South Sudanese Ambassador to Russia Telar Deng denied reports claiming he had defected from the government of President Salva Kiir and joined the opposition groups. Recently there were reports circulating in the social media claiming that Ambassador Deng, an old friend of the South Sudanese president discussed ways to remove Kiir with a number of opposition officials in a meeting held in Nairobi at the house of the Rebeca Nyandeng de Mabior, widow of the late SPLM leader John Garang during the first week of January 2018. “Rumor mongers will one day stop what they are spreading about my rebellion. I am still an Ambassador accredited to Russian Federation,” said the South Sudanese diplomat in a statement he extended to Sudan Tribune.



Newsline: US embassy initiates curfew after clashes in South Sudan capital

The United States embassy in South Sudan has introduced a temporary change for its personnel after fighting erupted in the outskirts of the country’s capital. “Effective immediately and until 6:30 a.m. Monday, January 8, 2018, the Embassy travel policy will limit unofficial/personal movements within Juba,” the US embassy said in a statement. “During this time unofficial/personal travel must conclude by 7:00 p.m.; and the curfew for official travel remains 8:30 p.m.,” it adds. Violence erupted south-west of the South Sudan capital on Thursday night when rebels and pro-government troops bitterly exchanged fire, barely a month after both sides signed a ceasefire agreement. The US embassy, in the statement, also encouraged American citizens to take similar precautions and monitor the security situation.



Newsline: US ambassador to UN evacuated from volatile South Sudan camp

The U.S. ambassador to the United Nations, Nikki Haley, was evacuated from a U.N. camp for displaced people in South Sudan because of a demonstration against President Salva Kiir, witnesses said. Shortly after Haley left the camp, U.N. security guards fired tear gas to disperse the crowd of more than 100 residents who looted and destroyed the office of a charity operating there, an aid worker at the camp said. The aid worker spoke on condition of anonymity out of safety fears. Haley, in the middle of a three-country African visit, met earlier Wednesday with Kiir over the country’s long civil war. Speaking later to U.N. station Radio Miraya, Haley said she warned Kiir that the U.S. no longer trusted South Sudan’s government and was no longer prepared to wait for change. She did not give details. The United Nations confirmed the incident with Haley, saying camp residents “became upset that she was not able to meet with them, due to time constraint.” The U.S. Embassy did not comment on Haley’s evacuation.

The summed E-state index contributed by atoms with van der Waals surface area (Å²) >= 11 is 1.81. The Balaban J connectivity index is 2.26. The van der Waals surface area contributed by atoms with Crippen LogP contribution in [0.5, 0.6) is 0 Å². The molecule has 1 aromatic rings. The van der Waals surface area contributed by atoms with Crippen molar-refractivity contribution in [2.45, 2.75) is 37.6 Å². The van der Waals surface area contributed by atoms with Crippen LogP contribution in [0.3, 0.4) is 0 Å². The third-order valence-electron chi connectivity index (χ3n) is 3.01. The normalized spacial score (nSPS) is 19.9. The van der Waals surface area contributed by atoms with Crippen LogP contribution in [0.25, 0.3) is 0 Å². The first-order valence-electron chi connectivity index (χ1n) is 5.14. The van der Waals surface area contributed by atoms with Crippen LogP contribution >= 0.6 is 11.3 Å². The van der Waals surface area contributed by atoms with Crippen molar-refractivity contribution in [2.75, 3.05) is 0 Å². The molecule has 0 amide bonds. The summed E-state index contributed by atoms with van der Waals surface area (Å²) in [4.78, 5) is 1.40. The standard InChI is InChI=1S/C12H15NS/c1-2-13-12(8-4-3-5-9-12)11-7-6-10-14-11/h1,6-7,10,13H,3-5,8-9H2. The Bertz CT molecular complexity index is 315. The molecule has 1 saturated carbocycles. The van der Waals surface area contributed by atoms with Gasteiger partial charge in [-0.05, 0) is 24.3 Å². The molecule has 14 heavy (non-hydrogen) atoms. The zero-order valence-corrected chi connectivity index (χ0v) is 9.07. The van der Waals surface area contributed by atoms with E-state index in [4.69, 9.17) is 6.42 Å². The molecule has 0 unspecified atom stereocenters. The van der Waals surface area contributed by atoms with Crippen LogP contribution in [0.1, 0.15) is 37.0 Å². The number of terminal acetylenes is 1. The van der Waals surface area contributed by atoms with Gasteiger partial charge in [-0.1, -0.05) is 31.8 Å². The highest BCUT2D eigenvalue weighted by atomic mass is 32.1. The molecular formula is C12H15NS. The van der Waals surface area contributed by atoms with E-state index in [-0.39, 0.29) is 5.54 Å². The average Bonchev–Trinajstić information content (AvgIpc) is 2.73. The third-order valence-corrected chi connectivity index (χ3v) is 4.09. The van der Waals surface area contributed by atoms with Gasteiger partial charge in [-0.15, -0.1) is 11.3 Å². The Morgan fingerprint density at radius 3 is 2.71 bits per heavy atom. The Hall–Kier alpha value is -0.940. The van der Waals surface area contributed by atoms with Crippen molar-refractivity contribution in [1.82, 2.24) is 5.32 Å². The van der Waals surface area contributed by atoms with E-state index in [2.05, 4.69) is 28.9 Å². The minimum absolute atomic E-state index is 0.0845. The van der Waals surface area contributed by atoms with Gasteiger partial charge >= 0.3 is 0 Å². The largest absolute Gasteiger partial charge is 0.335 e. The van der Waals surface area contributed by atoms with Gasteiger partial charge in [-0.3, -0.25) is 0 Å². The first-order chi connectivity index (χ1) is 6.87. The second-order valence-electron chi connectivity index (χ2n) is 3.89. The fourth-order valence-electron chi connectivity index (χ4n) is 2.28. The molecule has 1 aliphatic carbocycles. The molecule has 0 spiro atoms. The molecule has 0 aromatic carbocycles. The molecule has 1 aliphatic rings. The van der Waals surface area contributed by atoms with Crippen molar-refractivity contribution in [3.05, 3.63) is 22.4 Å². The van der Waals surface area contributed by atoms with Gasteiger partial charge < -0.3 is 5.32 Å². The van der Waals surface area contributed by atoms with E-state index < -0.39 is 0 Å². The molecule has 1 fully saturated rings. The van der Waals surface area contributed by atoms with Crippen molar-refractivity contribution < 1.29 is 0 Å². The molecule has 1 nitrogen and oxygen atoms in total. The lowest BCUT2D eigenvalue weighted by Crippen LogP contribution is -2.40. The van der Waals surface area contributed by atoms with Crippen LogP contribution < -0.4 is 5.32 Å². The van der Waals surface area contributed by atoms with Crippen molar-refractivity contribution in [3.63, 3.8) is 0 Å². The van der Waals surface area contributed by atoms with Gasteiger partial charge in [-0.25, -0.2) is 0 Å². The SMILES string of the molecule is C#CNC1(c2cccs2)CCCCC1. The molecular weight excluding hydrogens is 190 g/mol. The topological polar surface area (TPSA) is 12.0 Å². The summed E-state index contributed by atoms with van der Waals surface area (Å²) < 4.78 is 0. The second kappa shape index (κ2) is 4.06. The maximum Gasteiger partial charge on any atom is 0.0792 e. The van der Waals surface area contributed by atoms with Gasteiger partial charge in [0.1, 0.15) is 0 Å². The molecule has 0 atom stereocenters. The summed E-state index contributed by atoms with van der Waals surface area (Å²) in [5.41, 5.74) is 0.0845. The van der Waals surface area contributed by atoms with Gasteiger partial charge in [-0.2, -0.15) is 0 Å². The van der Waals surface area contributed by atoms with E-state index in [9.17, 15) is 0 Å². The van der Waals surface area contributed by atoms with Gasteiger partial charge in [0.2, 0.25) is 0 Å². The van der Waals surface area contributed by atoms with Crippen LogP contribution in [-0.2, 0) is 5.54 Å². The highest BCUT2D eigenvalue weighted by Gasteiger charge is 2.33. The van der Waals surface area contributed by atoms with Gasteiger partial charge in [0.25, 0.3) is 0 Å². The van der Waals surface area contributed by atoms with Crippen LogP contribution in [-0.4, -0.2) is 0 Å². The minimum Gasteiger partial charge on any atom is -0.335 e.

Newsline: US Embassy Official Summoned by South Sudan on Sanctions Move

South Sudan said it summoned the U.S. Embassy’s charge d’affaires to protest last week’s declaration of sanctions on three current and former officials in President Salva Kiir’s government accused of destabilizing the war-torn African nation. The U.S. Treasury on Sept. 6 said it was blacklisting South Sudan’s army deputy chief of staff, Malek Reuben Riak, Information Minister Michael Makuei Lueth and Paul Malong, an ex-army head dismissed by Kiir in May. Singling out three government figures and ignoring the armed opposition “sends a wrong signal,” Bak Valentino Akol Wol, under-secretary at the Foreign Ministry, told reporters Monday in the capital, Juba. “It suggests that fairness is not being seen to be done.” South Sudan erupted into civil war in 2013, just two years after declaring its independence from the north. The ongoing conflict has left tens of thousands of people dead and created a humanitarian crisis as more than 3.5 million people fled their homes. A U.S. Embassy spokesman said there’d been a meeting with the Foreign Ministry but further details weren’t available.